The NSW Swifts and Giants Netball will play out a Grand Final rematch in Round 1 of the 2022 SSN season. (Photo: GIANTS Netball)

With the introduction of new Saturday time slots and prominent rivalry matches galore, we've taken a closer look at the 2022 SSN Fixture.

The 2022 Suncorp Super Netball fixture has been released, and is full of both familiar and new sights.

Every team is once again playing every other team home and away, playing 14 games across 12 weekends before a three week finals series. The season begins on Saturday, March 26 and concludes with the Grand Final on Saturday, July 2.

The Adelaide Thunderbirds and Collingwood Magpies kick off the season at Netball SA Stadium, with the Magpies also closing the home and away season with a Melbourne derby against the Vixens at John Cain Arena.

The Inner Sanctum breaks down the 2022 SSN fixture.

SSN 2022 Fixture: What’s new?

Mid-week fixtures became a necessity in 2020 and 2021, with games needing to be played to get the season completed as quickly as possible in COVID-affected circumstances.

But in 2022, mid-week matches will be a regular staple. Round 4 and Round 10 will be full mid-week rounds, with every team playing three games in the span of six, seven or eight days twice.

These fixtures were the source of both criticism and praise in the past two seasons, with many pointing to increased injuries late in the season as players became fatigued. This will once again test the depth of every squad in the competition.

With the move from Channel 9 to FOX Sports, this has slightly changed how SSN games will be broadcasted.

Typically regulation rounds in 2021 saw one game broadcast free-to-air on Saturday and Sunday, with the other being available on the Netball Live pass.

With the FOX/Kayo broadcast deal, only Sunday games will be available for free broadcasting as a Kayo Freebie. In the mid-week rounds, the Tuesday games will be on Freebies. All finals will also be available as Freebies.

This leads to a little bit of inequality in the broadcasting schedule. This is how many times each team appears in a Freebies match:

Adelaide Thunderbirds77
Collingwood Magpies77
Giants Netball77
Melbourne Vixens59
NSW Swifts68
Queensland Firebirds77
Sunshine Coast Lightning68
West Coast Fever113

Non-paying Vixens fans will only be able to watch five games for free, while Fever fans receive 11 games for free. This is the only major disparity in the broadcast schedule, with the majority of teams receiving an even split.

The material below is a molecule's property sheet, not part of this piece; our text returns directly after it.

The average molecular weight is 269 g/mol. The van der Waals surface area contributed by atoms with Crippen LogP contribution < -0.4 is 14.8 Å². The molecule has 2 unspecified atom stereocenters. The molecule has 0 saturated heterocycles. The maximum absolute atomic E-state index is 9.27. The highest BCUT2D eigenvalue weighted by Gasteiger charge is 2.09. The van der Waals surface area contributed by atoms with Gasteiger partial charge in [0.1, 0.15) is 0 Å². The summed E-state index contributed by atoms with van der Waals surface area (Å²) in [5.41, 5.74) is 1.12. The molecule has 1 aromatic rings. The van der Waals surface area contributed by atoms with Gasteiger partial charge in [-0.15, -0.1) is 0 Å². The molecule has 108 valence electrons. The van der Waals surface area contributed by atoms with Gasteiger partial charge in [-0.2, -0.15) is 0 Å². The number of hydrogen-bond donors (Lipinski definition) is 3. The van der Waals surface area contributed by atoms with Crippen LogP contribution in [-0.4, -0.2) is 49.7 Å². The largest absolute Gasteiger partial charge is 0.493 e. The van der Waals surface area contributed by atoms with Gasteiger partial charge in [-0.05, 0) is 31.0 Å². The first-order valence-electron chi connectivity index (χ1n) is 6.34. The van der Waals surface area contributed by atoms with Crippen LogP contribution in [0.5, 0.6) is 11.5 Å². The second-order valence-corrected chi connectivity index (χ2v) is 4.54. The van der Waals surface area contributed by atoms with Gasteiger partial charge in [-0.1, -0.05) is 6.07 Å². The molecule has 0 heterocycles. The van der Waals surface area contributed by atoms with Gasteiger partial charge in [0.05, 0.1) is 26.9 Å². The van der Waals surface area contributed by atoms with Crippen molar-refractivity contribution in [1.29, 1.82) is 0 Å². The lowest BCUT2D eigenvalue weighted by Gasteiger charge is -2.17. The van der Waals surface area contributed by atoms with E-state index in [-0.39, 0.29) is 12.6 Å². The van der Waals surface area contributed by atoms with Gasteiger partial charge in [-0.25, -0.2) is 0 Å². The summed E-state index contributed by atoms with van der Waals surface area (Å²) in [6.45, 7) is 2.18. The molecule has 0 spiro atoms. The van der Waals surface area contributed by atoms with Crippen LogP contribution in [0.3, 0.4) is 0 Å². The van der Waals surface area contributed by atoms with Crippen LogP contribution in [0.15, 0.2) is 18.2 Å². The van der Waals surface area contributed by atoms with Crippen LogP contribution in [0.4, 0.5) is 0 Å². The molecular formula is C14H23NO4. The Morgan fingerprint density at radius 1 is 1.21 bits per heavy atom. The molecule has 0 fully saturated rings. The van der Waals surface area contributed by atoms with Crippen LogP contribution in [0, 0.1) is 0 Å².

The other big change comes in the form of the Saturday time slots. Games on Saturday will now start at their earliest at 5PM (AEDT/AEST) to give local netball coaches, players, volunteers and parents space to attend both local and professional matches.

Executive General Manager at the SSN, Adam Richardson spoke on the decision.

“One of the key criteria that we went with into our negotiations with FOX is to make sure we’re making our game as accessible as possible, and understanding accessibility on multiple fronts,” he said.

“Attendance is a critical one. We did listen [to the fans], we’ve heard and we responded. The introduction of the new 5PM and 7PM time slot on a Saturday is a real testament to that.”

Here is a breakdown of how often each team features in the prime time (Saturday night) time slot, compared to every other slot:

Prime timeSaturday afternoon/eveningSundayMondayTuesdayWednesday
Adelaide Thunderbirds417002
Collingwood Magpies227102
Giants Netball426011
Melbourne Vixens443120
NSW Swifts345011
Queensland Firebirds246011
Sunshine Coast Lightning345011
West Coast Fever219020

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With taking on the Saturday night slot, the SSN will be going head-to-head with the likes of the AFL and NRL for both TV space and attendance.

As the league continues to grow alongside the build-up towards the 2022 Birmingham Commonwealth Games, building accessibility to the SSN was a focus.

“We are… unbelievably proud, but also confident in our product,” Richardson said.

“We believe it can stand up under any scrutiny. We’ve got the best league in the world, we attract the best players in the world, we’re the premier, most-watched female sport in this country. We should not be concerned at all how we position that in the market.

“We’re up for that challenge and up for that opportunity. It means that quintessentially we’re making the product more available to our fans, and we need to make sure that sits at the heart of what we do.”

When the season kicks off on March 26, it will be competing with the second round of the AFL season, AFLW finals, the third round of the NRL season, and the tail end of the A-Leagues and NBL seasons.

The addition of mid-week matches aims to capitalise on the lack of games on those days across those sports.

“The research did tell us that [mid-week fixtures were] incredibly well-received,” Richardson said.